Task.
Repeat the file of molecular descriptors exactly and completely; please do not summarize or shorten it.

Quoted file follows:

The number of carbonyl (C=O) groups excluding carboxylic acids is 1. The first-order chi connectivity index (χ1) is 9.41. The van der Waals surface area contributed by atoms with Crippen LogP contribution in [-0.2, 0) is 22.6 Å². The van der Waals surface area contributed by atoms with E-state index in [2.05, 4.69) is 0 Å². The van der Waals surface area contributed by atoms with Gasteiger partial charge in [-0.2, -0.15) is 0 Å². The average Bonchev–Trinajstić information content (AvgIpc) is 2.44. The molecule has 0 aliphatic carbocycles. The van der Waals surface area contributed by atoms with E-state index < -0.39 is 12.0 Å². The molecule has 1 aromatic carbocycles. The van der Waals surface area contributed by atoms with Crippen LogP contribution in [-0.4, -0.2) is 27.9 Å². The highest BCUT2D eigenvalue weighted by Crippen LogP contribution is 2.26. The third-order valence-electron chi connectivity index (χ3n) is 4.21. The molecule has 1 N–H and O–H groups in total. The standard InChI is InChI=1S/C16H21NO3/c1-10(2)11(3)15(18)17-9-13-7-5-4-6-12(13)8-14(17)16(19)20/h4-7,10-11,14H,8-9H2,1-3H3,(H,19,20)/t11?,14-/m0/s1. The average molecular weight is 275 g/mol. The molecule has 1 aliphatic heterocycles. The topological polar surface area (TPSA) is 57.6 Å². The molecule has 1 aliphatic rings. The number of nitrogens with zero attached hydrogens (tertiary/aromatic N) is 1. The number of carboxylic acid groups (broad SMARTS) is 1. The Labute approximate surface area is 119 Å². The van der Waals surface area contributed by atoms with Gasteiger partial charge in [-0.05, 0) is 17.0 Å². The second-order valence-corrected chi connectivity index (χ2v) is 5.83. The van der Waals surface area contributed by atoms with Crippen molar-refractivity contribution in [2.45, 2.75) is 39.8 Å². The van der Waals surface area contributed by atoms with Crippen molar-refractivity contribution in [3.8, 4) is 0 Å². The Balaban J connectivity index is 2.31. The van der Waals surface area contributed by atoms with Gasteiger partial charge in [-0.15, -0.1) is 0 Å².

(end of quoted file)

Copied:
The number of carbonyl (C=O) groups excluding carboxylic acids is 1. The first-order chi connectivity index (χ1) is 9.41. The van der Waals surface area contributed by atoms with Crippen LogP contribution in [-0.2, 0) is 22.6 Å². The van der Waals surface area contributed by atoms with E-state index in [2.05, 4.69) is 0 Å². The van der Waals surface area contributed by atoms with Gasteiger partial charge in [-0.2, -0.15) is 0 Å². The average Bonchev–Trinajstić information content (AvgIpc) is 2.44. The molecule has 0 aliphatic carbocycles. The van der Waals surface area contributed by atoms with E-state index < -0.39 is 12.0 Å². The molecule has 1 aromatic carbocycles. The van der Waals surface area contributed by atoms with Crippen LogP contribution in [-0.4, -0.2) is 27.9 Å². The highest BCUT2D eigenvalue weighted by Crippen LogP contribution is 2.26. The third-order valence-electron chi connectivity index (χ3n) is 4.21. The molecule has 1 N–H and O–H groups in total. The standard InChI is InChI=1S/C16H21NO3/c1-10(2)11(3)15(18)17-9-13-7-5-4-6-12(13)8-14(17)16(19)20/h4-7,10-11,14H,8-9H2,1-3H3,(H,19,20)/t11?,14-/m0/s1. The average molecular weight is 275 g/mol. The molecule has 1 aliphatic heterocycles. The topological polar surface area (TPSA) is 57.6 Å². The molecule has 1 aliphatic rings. The number of nitrogens with zero attached hydrogens (tertiary/aromatic N) is 1. The number of carboxylic acid groups (broad SMARTS) is 1. The Labute approximate surface area is 119 Å². The van der Waals surface area contributed by atoms with Gasteiger partial charge in [-0.05, 0) is 17.0 Å². The second-order valence-corrected chi connectivity index (χ2v) is 5.83. The van der Waals surface area contributed by atoms with Crippen molar-refractivity contribution in [2.45, 2.75) is 39.8 Å². The van der Waals surface area contributed by atoms with Crippen molar-refractivity contribution in [3.8, 4) is 0 Å². The Balaban J connectivity index is 2.31. The van der Waals surface area contributed by atoms with Gasteiger partial charge in [-0.15, -0.1) is 0 Å².